• Start asking questions. If you don’t have an answer to something, ASK. For me, I wanted to see how the faculty would respond to my questions and whether or not they would give me bullsh*t answers in order to further promote their programs. I wanted to see how a queer, person of color would fit into the program, yet alone a new, less-diverse environment. I had to ask the tough questions because if I didn’t, then I wouldn’t get the answers that I was looking for. Ask current students in the program. network with alumni if you know of any. Reach out and speak out. I realized that I wanted to attend the University of Vermont when all I started doing was talking about this place with friends, colleagues, and the folks I met during interview weekend.

 

My thoughts on what happens after you’ve accepted a program

  • It’s stressful. And you’ll have to make the best of it, tackle one issue at a time, and just, “trust the process”. I’m currently figuring out the following: where I’m living all the way in Vermont while I’m here in California, who’s going to take over my apartment lease while I’m away for graduate school, how I’m supposed to ship my clothes and essentials to the east coast, what I’m going to do with this soon-to-be long distance relationship of mine, and the financial stresses of moving, shipping, and prepping for the winter season. IT’S TOUGH.
  • Connect with your cohort. These are the folks you’ll be spending the next 9-24 months with, depending on the length of your program. Make friends. Find people you can count on. This is no longer about doing this by yourself. Hell, it’s completely possible. But I’ve always found that having a supportive network will give me the encouragement (and competitiveness) that I need to be successful.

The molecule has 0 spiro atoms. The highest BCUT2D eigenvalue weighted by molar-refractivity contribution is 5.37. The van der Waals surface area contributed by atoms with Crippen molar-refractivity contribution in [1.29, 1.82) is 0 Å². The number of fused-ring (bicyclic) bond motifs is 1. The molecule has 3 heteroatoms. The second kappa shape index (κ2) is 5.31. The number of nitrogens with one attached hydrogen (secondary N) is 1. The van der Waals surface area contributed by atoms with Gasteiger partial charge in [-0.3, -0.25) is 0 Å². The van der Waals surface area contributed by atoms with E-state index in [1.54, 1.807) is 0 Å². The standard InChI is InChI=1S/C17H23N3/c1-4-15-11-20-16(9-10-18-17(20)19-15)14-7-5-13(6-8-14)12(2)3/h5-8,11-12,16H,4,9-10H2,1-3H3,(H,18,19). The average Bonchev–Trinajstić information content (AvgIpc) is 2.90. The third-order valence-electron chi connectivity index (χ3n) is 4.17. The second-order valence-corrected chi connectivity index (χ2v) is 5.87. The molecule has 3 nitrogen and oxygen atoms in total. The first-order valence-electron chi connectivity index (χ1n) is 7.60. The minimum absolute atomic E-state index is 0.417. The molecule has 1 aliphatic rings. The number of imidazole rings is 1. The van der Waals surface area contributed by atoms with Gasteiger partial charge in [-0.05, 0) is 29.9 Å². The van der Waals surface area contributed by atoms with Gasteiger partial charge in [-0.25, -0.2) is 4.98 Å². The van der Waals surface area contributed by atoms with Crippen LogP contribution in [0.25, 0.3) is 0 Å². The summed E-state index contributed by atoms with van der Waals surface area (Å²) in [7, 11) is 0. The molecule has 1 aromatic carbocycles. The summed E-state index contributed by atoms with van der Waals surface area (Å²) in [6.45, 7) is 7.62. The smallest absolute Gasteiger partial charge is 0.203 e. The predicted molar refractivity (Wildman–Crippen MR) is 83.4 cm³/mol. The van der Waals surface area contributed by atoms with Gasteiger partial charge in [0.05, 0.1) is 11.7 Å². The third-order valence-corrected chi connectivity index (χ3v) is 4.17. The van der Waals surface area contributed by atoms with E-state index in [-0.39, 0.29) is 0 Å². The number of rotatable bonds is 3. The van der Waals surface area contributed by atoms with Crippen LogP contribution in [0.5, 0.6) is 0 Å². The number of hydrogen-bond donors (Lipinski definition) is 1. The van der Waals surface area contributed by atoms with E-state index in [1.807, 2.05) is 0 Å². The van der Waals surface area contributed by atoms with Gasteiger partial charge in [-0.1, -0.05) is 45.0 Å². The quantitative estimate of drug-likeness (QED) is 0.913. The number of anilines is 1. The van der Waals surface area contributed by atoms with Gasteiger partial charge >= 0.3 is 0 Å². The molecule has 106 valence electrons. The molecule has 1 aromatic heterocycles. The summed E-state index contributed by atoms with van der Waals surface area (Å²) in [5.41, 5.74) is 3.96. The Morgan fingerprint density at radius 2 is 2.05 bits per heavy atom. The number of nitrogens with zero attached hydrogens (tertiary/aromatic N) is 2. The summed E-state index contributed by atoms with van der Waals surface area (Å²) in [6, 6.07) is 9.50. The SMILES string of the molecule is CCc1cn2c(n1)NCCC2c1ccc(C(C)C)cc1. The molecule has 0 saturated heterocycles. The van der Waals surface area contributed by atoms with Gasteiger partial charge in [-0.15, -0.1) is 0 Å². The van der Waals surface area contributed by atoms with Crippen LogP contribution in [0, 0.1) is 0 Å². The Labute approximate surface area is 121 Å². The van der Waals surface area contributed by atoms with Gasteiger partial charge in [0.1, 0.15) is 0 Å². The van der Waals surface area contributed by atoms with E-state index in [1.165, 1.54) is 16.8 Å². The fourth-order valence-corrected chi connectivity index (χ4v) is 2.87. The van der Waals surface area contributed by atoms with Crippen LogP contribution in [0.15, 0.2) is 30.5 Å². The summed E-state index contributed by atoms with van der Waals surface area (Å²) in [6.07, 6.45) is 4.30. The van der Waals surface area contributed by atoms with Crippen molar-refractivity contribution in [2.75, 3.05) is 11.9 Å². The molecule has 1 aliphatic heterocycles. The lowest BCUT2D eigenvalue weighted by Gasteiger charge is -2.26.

my uvm cohort

  • Be excited. This is a new start. A fresh start. Everything that went wrong during your undergraduate career doesn’t have to happen again. You’re different. And this time, your 2nd college experience will be different. Learn from your mistakes and cherish the fact that you’ll be making new ones.

 

This entire process never ends. It is a continue “road” that only gets longer. There will be several pit stops, flat tires, empty tanks, and broken windshield wipers along the way. But there will also be 6am sunrises, karaoke sessions in the car listening to 90′s-jams, intimate conversations and intellectual debates, and spontaneous photoshoots at Vista Points. That is the road we embark on. And this is the journey ahead of me.